Australia’s balance on goods and services showed the trade surplus rise from a seasonally adjusted $4,820 million to a record high $5,745 million, supported by higher metals prices and softness in the Australian dollar.
The G20 summit in late June brought some peace to trade tensions as Xi and Trump agreed to restart talks, but the issue has clearly undermined confidence and expectations of a recovery in growth in the second half of 2019. The US has already placed tariffs on US$250 billion worth of Chinese products and has threatened tariffs on $325 billion more, while China in turn has set tariffs on $110 billion worth of US goods and is threatening additional measures that would affect US businesses in China.
US inflation and wages growth readings have been subdued, with core CPI dropping back to 2.0%, the core PCE price index rising just 1.6%, and wages growth easing back to 3.1%.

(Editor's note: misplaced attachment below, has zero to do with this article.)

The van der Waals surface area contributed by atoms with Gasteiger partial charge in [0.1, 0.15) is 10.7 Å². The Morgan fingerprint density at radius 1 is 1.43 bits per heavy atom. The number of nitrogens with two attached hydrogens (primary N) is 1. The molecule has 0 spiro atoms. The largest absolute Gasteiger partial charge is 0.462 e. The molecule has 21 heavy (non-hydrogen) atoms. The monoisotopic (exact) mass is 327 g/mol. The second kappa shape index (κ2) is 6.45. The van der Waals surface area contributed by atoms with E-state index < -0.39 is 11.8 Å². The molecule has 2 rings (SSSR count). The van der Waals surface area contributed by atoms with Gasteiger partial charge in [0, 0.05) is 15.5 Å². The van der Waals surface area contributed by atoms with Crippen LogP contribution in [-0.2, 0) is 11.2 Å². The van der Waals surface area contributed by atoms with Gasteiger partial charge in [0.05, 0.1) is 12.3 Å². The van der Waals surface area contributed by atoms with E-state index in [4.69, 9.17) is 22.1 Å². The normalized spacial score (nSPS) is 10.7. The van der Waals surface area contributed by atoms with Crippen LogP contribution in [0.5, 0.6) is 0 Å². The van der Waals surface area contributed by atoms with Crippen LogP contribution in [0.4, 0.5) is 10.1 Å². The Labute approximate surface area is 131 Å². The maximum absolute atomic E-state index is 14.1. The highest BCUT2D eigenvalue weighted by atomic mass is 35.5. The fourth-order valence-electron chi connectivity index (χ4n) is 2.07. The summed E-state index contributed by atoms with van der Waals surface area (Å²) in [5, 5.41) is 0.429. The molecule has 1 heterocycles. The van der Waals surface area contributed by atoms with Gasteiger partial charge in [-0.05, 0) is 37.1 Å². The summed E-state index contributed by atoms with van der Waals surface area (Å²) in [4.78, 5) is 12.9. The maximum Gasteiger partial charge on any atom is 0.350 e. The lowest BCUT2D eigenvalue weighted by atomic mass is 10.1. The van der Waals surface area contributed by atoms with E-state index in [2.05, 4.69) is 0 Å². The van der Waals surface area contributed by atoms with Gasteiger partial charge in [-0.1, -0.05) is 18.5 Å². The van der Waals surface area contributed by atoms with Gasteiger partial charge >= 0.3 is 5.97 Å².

The good news was the surprise June payrolls data, which showed 224,000 jobs added over the month, with markets suspecting that May’s disappointing result may have been a one-off. As broadly expected, the Fed left the funds rate on hold at its June FOMC meeting, but hinted at rate cuts in the near future.
Inflation in the eurozone was 1.2% year-on-year in June, steady on May and down on April’s result of 1.7%. Core inflation rose from 0.8% to 1.1% but remains obdurately low.
The Chinese economy remains soft by historical standards and exposed to the escalating trade war and weaker global trade growth. Industrial activity is very subdued despite the range of stimulus measures undertaken over the past year.